Tale of a Scorpion

Karthikeyan S


Karthikeyan S

Chosen as 'Picture of the Week'

A scorpion’s exoskeleton has an outer layer called the cuticle, which contains a thin ‘hyaline layer’ that reacts to UV light. This is why scorpions glow in the dark when struck by moonlight or other UV light sources.

Three decades after I first saw a scorpion carrying a cluster of young on its back, I had a chance to photograph this spectacle recently. Walking in the dark within the Dubare Jungle Lodges campus armed with a camera and a torch, I started looking for the creatures of the night.

After spotting some bicoloured frogs, spiders, and geckos, I saw a scorpion on the trunk of a tree. Upon closer observation, I realised that it had babies on its back. After shooting a few pictures by regular torchlight, I decided to activate its UV light. The result was this picture, shot with my phone’s camera.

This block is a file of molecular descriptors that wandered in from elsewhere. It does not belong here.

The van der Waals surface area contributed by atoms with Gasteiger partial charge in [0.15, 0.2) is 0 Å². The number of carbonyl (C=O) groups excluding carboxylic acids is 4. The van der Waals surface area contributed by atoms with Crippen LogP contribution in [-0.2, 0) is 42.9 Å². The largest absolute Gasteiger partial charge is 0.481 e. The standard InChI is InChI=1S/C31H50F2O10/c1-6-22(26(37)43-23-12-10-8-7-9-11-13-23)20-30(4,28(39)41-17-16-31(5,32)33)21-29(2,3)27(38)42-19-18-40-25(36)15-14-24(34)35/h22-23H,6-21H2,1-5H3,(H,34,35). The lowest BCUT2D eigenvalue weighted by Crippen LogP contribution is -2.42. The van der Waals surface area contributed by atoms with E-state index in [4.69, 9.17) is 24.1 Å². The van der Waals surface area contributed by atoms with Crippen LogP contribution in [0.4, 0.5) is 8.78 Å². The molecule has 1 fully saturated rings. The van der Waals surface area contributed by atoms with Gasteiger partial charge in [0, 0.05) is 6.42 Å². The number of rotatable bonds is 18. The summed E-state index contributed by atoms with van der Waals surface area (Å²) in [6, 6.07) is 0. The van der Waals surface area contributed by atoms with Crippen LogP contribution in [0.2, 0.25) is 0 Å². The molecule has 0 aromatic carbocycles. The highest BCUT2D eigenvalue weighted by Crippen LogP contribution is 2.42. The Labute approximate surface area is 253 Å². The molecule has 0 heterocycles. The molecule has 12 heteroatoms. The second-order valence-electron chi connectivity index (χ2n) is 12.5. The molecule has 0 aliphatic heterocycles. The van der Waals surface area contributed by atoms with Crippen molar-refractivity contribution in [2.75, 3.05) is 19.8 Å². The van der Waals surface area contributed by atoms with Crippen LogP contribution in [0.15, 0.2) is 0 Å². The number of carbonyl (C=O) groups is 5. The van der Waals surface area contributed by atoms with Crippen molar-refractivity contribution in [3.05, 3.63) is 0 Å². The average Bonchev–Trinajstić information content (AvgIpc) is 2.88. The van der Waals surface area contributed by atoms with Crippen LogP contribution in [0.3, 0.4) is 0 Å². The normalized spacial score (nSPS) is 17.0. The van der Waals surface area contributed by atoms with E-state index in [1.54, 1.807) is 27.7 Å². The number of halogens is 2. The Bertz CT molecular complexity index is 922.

A scorpion’s exoskeleton has an outer layer called the cuticle, which contains a thin ‘hyaline layer’ that reacts to UV light. This is why scorpions glow in the dark when struck by moonlight or other UV light sources. Presumably, soft-skinned babies have not yet formed a cuticle and therefore don’t react in the same way. That’s the chemistry of the fluorescence. As for evolutionarily reasons, scientists are still working on that.

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About the author

Karthikeyan S

Karthik is the chief naturalist of Jungle Lodges & Resorts based in Bangalore.



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